My dad, with one hand acting as a visor and eyes squinted into the sun missed the stop and barreled into oncoming traffic. It happened so fast, there wasn’t time to scream or even brace myself. I’ll never forget the man whose car we hit bolting from the front seat, yelling at us for not stopping as he attempted to make a left turn. His car had spun out and hit another car, totaling both my dad’s truck and his sedan. He kept yelling curse words at my dad, who had gotten out to apologize. Then he stopped dead in his tracks as our eyes met. I don’t know what he saw in them, but something made him call an ambulance. When EMT’s arrived, my knees were pinned between the seat and the dash and I was crying, but it was my dad who got me out and as he pulled me from the cab of the truck, I screamed in pain.

I don’t remember what the doctors said at the hospital except that my knees weren’t broken, thank God, but that it would take a few months and physical therapy to get me back on my feet. They referred me to an orthopedic surgeon who told me my knees could take up to two years to heal completely and that I needed to give it time.

So I did. I took a leave of absence from my job and school and worked my way out of a wheelchair, but six months later, I still needed crutches to get around and now my shoulders were hurting. At this point, I still didn’t know that my childhood included Arthritis, so I kept going back to physical therapy, but never got back to how I was before. My orthopedic doc recommended special knee braces, which I wore constantly to help me walk without crutches and when I needed breaks, I pointed out my braces to my boss and to my professors and told them of my accident. Nine months later, I still wasn’t okay and now my ankles were hurting and my hands needed frequent breaks from writing. I had no clue what was wrong with me, so my boyfriend suggested I talk to my mom.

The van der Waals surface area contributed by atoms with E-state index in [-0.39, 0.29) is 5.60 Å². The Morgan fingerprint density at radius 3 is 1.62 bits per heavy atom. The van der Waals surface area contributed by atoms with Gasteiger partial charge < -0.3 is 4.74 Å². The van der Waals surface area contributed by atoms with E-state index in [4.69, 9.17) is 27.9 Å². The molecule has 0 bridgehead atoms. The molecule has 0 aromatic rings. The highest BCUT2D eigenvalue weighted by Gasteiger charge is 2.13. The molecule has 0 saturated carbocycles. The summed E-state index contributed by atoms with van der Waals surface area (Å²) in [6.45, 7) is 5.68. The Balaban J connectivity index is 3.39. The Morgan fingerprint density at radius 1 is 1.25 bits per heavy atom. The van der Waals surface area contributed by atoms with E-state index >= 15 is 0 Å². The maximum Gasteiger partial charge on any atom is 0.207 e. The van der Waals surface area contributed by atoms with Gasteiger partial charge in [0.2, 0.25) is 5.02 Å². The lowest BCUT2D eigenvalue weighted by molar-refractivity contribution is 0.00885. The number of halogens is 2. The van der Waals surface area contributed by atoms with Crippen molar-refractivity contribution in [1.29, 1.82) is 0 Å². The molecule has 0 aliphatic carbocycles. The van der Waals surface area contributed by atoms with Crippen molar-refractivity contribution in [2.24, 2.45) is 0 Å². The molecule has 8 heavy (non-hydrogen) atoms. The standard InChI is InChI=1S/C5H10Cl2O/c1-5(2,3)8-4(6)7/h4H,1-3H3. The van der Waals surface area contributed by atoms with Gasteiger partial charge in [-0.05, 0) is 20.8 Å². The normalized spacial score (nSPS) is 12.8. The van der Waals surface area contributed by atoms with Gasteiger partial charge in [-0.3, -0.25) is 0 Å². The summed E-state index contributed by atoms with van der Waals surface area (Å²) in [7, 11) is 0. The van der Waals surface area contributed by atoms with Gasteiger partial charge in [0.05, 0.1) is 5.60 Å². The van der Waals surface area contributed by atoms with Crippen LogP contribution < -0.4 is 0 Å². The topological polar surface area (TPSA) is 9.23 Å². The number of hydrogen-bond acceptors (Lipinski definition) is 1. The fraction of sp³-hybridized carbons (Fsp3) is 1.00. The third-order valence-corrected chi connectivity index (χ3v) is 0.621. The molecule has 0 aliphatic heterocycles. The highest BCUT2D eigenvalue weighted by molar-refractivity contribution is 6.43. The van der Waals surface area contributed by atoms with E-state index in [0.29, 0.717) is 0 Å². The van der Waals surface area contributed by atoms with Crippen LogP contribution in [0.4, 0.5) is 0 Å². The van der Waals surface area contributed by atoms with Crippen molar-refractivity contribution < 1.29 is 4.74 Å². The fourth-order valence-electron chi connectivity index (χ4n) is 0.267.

It was then that my mom told me that I had “a little” arthritis almost my entire life, but that the doctor had said that I grew out of it during my teens and that I was lucky. 

I didn’t think much of it, but when I told my boyfriend, he suggested we see this doctor together. After a lot of appointments and back and forth and him running virtually no tests on me, we got the answer.

My RA was back with a vengeance. Enlight2.jpg

Prepare for the worst, Hope for the best.

As my husband and I finish out my first cycle ttc (trying to conceive), I can’t help but think back on how much I’ve changed since my RA vengeance 9 years ago…wow, has it been that long already??

The year we were engaged (and the year I started this blog) had become my first year on biologic medication. I was on Enbrel and feeling fantastic! Up until that point I had been limping around on crutches and using a wheelchair. I was on medical leave from work and school, but when I started on Enbrel everything changed. All of a sudden I could walk and work again! So when it stopped working it’s magic a month before our wedding, I had high hopes the next drug would be a miracle too. More than high hopes, I was certain I would end up in remission again–like I experienced in my teens.

If I could go back and tell my younger self anything, it would be, “prepare for the worst, hope for the best.”

The truth is, I didn’t at all prepare for the worst. I was so certain everything would work out perfectly and the next drug would near cure me, I ended up acting out recklessly. Reckless with my finances and reckless with my emotions. Five years after it all went downhill, (and 6 treatments later) I’m still not 100% back to work. The only upside is that I learned my lesson.

Now, six years into marriage and one month into ttc, I can say I am more than preparing for the worst. And the worst that can happen in my mind is miscarriage….I know, I know, grim, Steph, real grim. But after all I’ve been through with less-than-great health, is it really all that surprising that my mind would go there?

Since hubs was the one who taught me that whole, “prepare for the worst, hope for the best,” bit, I approached him with my heeded warnings of dead babies and such. I was actually so proud of my little statistics research, that I went so far as to say, “So, if I get pregnant, you know, try not to get too excited–because you never know.”

To my surprise, he was appalled at me, and more than a little angry. He couldn’t believe I of all people- the easily excitable one, the hopeful and positive one- would say not to get excited on what should be the happiest and biggest step of our lives. He said I was ruining the process for us….and it took me a few hours to fully get what he meant.